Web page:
Once and for all: const in JavaScript is not immutable

valentinogagliardi profile image Valentino Gagliardi ・2 min read

I know that's been said hundred of times, but I still see people proclaiming (even in some JavaScript books) that const is immutable. It is not.

const in JavaScript is not immutable

In JavaScript, values can be stored in a variable with the var keyword, the most compatible way for declaring variables:

var greet = "Hello";
var year = 89;
var not = false;

I said compatible because with ECMAScript 2015 we have two other options: let and const. Older browsers may not support these new keywords and unless using a "transpiler" like Babel you may run into errors. In newer browser instead you can reap the benefits of let and const which differ from var in two ways:

  • both let and const create their own "bubble" (scope)
  • const cannot be re-assigned, nor re-declared

By "bubble" I mean that a variable declared with let or const do not overlap with the same variable name declared in an enclosing or in an outer "bubble". For example:

let name = "John";

  let name = "Valentino";
  console.log(name); // "Valentino"

console.log(name); // "John"

Here name seems a duplicate, but in reality it is two different variables in their own bubble. const has the same behaviour:

const name = "John";

  const name = "Valentino";
  console.log(name); // "Valentino"

console.log(name); // "John"

The same code with var instead behaves in a different way:

var name = "John";

  var name = "Valentino";
  console.log(name); // "Valentino"

console.log(name); // "Valentino"

As I said const cannot be reassigned, nor re-declared in the same bubble. If you try to re-declare a const you get "SyntaxError: Identifier has already been declared". And if you reassign some value to the same constant you get "TypeError: Assignment to constant variable". The following example throws an error:

const name = "John";
const name = "Valentino";

// SyntaxError: Identifier 'name' has already been declared

and this code throws as well:

const name = "John";
name = "Valentino";

// TypeError: Assignment to constant variable.

But please, pay attention because when we say "const cannot be reassigned, nor re-declared" that does not mean const is immutable. That's a topic that trips up literally every JavaScript developer I talk to. In fact any slightly more complex JavaScript data structure like array or object is more than mutable even when assigned to a const:

const person = {
  name: "John",
  age: 21

person.name = "Valentino";


// { name: 'Valentino', age: 21 }
// Oh, I wish I was 21 for real!

How is that immutable? Here's an array:

const list = [1, 1, 3, 2, 5];


console.log(list); // [ 1, 3, 2, 5 ]

Again, not immutable. Next time someone says "const is immutable", show him/her a couple of tricks.

Happy coding!

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valentinogagliardi profile

Valentino Gagliardi


Coding instructor | Django lover | The Little JavaScript Book


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The thing is const never let you to change the memory address it refers to.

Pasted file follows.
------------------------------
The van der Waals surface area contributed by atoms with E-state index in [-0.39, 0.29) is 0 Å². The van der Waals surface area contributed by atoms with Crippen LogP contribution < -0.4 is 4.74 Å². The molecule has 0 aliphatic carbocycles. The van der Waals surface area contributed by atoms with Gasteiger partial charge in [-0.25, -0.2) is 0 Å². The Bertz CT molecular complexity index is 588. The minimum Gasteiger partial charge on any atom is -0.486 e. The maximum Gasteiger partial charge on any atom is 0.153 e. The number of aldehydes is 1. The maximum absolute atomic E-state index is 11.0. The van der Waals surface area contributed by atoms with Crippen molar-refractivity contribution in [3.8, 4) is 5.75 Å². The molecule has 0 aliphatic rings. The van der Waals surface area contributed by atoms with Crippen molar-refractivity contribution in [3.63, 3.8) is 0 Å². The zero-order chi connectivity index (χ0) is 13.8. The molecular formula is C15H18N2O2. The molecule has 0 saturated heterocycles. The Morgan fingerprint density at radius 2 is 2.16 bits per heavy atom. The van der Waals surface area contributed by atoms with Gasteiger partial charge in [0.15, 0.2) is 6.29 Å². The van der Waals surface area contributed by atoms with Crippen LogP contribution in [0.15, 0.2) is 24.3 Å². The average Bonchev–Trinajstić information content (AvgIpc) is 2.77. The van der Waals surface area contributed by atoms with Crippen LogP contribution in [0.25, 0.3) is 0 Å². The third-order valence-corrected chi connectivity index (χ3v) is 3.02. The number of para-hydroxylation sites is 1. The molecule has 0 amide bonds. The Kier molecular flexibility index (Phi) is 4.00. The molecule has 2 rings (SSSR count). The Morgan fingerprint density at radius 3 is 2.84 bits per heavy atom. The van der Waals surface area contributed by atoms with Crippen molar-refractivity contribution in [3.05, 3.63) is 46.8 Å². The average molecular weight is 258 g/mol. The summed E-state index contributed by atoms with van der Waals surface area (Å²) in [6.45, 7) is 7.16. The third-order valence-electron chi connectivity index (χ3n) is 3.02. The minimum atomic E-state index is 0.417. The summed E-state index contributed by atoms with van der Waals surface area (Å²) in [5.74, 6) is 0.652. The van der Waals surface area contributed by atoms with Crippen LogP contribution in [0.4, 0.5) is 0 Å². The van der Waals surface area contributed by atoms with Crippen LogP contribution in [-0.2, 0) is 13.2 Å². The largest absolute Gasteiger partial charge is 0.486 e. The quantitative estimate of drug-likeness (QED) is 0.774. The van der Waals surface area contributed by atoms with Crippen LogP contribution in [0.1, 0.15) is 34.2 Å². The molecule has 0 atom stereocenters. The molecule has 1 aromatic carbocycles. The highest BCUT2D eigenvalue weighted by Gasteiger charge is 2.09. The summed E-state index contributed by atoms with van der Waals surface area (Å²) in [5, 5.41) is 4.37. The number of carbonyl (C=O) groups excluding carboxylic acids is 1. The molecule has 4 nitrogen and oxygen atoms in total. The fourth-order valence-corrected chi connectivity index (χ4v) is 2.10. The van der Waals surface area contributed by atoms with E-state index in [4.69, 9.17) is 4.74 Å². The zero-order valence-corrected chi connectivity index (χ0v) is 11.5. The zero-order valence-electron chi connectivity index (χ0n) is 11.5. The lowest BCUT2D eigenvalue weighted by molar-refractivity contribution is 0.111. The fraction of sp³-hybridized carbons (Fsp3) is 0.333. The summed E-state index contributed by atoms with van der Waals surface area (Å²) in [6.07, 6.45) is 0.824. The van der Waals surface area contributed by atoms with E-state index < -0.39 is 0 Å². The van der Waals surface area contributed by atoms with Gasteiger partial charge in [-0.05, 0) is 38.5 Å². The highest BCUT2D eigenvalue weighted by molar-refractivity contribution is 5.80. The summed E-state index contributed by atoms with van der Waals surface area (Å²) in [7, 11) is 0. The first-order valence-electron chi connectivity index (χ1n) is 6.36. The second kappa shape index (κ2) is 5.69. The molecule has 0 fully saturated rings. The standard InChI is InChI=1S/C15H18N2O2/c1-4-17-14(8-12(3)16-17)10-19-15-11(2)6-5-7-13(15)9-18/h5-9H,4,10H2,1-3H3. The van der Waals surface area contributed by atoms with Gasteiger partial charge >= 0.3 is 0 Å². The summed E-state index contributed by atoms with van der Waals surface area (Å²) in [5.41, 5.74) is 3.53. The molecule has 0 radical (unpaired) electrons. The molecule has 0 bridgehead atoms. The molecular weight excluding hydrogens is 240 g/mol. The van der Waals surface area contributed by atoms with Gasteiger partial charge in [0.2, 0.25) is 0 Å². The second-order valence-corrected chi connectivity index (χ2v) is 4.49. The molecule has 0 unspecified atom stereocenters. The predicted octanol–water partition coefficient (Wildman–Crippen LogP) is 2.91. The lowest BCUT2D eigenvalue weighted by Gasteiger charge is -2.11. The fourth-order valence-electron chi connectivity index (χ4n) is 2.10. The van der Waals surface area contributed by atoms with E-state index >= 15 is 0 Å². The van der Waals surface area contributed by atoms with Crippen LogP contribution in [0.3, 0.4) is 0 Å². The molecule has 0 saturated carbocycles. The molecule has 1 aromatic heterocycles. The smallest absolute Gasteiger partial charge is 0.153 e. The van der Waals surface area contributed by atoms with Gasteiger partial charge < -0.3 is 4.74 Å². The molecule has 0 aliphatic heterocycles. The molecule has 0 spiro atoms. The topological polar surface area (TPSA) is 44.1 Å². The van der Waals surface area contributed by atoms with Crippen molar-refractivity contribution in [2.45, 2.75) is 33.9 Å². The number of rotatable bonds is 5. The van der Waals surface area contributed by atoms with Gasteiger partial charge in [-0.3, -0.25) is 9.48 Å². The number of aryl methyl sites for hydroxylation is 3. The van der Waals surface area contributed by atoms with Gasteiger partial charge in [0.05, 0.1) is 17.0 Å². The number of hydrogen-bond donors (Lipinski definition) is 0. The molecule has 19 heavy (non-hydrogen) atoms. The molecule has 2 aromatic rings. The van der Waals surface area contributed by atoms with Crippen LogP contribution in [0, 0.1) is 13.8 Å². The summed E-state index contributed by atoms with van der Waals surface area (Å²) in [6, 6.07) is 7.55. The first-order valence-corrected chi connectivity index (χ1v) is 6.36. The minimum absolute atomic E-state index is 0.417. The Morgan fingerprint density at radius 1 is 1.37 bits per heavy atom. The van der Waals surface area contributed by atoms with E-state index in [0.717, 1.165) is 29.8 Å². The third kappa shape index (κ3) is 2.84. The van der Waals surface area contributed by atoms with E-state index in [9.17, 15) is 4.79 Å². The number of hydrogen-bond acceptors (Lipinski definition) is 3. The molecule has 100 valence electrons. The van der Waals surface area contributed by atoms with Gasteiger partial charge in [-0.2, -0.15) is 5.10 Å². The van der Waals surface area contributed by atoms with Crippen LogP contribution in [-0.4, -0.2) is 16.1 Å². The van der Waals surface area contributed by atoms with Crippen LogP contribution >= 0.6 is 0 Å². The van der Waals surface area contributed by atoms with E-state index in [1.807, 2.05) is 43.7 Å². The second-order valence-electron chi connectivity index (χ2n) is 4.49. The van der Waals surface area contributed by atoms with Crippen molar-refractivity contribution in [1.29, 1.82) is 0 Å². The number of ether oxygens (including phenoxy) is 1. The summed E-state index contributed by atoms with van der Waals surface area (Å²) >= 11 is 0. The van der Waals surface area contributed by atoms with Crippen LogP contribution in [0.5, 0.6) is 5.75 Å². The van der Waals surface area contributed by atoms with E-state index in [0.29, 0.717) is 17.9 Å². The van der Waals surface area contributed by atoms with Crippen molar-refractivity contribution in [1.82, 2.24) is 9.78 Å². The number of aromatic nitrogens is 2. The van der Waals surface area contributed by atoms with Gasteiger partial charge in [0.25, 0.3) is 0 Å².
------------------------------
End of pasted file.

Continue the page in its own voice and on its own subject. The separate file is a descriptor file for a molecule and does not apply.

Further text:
you but can mutate the value itself.


Const makes the reference immutable, and for primitives that means the value is immutable too.

But for Objects, the difference matters.


That's just because of the nature of JavaScript, that's how it is.

In JavaScript, some built-in types (numbers, strings) are immutable, but custom objects are generally mutable.

So, it matters not whether you've declared them as const or not, what matters is whether they are custom objects (like in your example) or simple numbers/strings. The latter are obviously immutable whether you use const or not.

And even with your custom object, you can make individual attributes immutable like this (again, const doesn't matter here):

Object.defineProperty(person, 'name', { value: 'John', writable: false });

So when you do this, it'll be silently ignored since the person object is now immutable:

person.name = "Valentino";

This is irrespective of whether you defined person as let, const or var!


My point is that there are people out there still saying "const is intrinsically immutable". While it's not. As for objects >> Protecting objects from manipulation


I would argue that const is intrinsically immutable. Posing the argument that making a reference immutable, but the data inside is not, is not relevant. Granted. It would be nice if this were default behavior, but knowing why the data inside is not const is important.

This flows down to the engine that js is running on in lower level language land, and that land explains this concept of why well. It should not be a debate.


I think const as an immutable pointer. You can change the value of what it points to but not the place it points to.

Disclaimer, that is just how I think about it, I don't know if it works like that internally.


If you want immutability then you need to start using Object.freeze() and Object.seal()


Object.freeze is shallow though :-)


So that's why there libraries like Immutable.js, but it would be great if JS has something for making values immutable.


It's all a war of semantics. Technically, the variable itself is immutable for its lifetime; it just so happens to act as a gateway to data that is quite mutable. This is why I hate the way Java tries to teach students: "Everything is pass by value." Yeah, everything is pass by value... but the value happens to be a reference to something else. Strange that something passed by "value" lets me trigger side effects for observers of that data.

Good post.


We have to be sure what exactly const are pointing to, the memory address remains the same.